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A brief look at open government, UK style

I recently exchanged thoughts with Tom Stannard, the Director of Policy and Communications for the Blackburn with Darwen Borough Council. While the US is clearly pushing forward with its version of Open Government, leveraging social media, the UK is as well. What follows is my e-mail based conversation with Tom.

Q. Thank you for the interview Tom. What is your current role in the government in Blackburn and what does it entail?

A. I am the director for policy and communications at the borough council. This includes all aspects of policy/strategy development across all our services, and all aspects of marketing and communications. I am also responsible for community cohesion (eg social/race relations and equalities). We are a unitary local authority, or in normalspeak, we run all the main services an English Council is able to such as education, social care for the vulnerable, housing, environmental services and economic regeneration.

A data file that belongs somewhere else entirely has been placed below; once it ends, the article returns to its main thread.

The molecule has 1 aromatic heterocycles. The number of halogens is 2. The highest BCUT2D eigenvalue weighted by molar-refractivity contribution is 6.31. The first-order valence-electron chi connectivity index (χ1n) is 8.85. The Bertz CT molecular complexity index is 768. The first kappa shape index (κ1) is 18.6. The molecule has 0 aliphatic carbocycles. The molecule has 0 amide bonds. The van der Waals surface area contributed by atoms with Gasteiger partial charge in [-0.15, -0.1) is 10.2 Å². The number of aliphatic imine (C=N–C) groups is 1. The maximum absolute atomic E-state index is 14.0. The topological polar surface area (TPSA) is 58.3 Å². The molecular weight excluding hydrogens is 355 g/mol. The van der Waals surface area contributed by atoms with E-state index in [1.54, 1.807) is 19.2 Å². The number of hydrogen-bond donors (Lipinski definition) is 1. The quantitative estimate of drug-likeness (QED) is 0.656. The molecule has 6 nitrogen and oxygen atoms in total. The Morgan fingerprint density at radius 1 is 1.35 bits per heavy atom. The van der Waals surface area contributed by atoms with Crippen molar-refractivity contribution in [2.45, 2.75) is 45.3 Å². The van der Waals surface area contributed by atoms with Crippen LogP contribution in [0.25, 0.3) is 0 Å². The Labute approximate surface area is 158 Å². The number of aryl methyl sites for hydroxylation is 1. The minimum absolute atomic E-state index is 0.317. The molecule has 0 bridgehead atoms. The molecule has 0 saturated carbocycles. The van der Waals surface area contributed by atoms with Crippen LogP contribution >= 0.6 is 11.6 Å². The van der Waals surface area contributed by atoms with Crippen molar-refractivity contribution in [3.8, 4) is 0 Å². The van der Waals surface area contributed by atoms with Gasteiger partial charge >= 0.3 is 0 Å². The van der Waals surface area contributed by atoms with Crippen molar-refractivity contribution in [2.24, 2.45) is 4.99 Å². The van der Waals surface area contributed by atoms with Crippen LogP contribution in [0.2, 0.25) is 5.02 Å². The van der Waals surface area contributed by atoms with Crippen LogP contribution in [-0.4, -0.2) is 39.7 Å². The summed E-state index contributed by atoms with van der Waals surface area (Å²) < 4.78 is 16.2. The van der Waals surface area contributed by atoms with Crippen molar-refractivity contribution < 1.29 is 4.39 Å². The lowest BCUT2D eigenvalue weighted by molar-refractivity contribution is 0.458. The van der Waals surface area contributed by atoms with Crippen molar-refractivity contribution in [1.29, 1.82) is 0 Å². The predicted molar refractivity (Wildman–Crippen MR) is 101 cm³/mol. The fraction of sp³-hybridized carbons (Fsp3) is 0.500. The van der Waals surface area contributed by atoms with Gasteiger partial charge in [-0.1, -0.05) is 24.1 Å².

Q. In the US the Open Government Directive (OGD) has given agencies and politicians a mandate to become more open, more transparent. How is OGD viewed in the UK?

A. I think the reception was mixed. Freedom of Information provided a sound basis for some of these changes in the UK and many agencies particularly mine at a local level have been practicing open government for many years. The question as ever is what the directive adds to the business of government. What has been useful in particular is OGD in the US has been symbolically important and those of us who are strong advocates of this approach in the UK are able to cite the stronger government push on this in the US as a further support to what we have been trying to do for some time in the UK.

Q. In the UK, are there similar mandates as OGD in the US?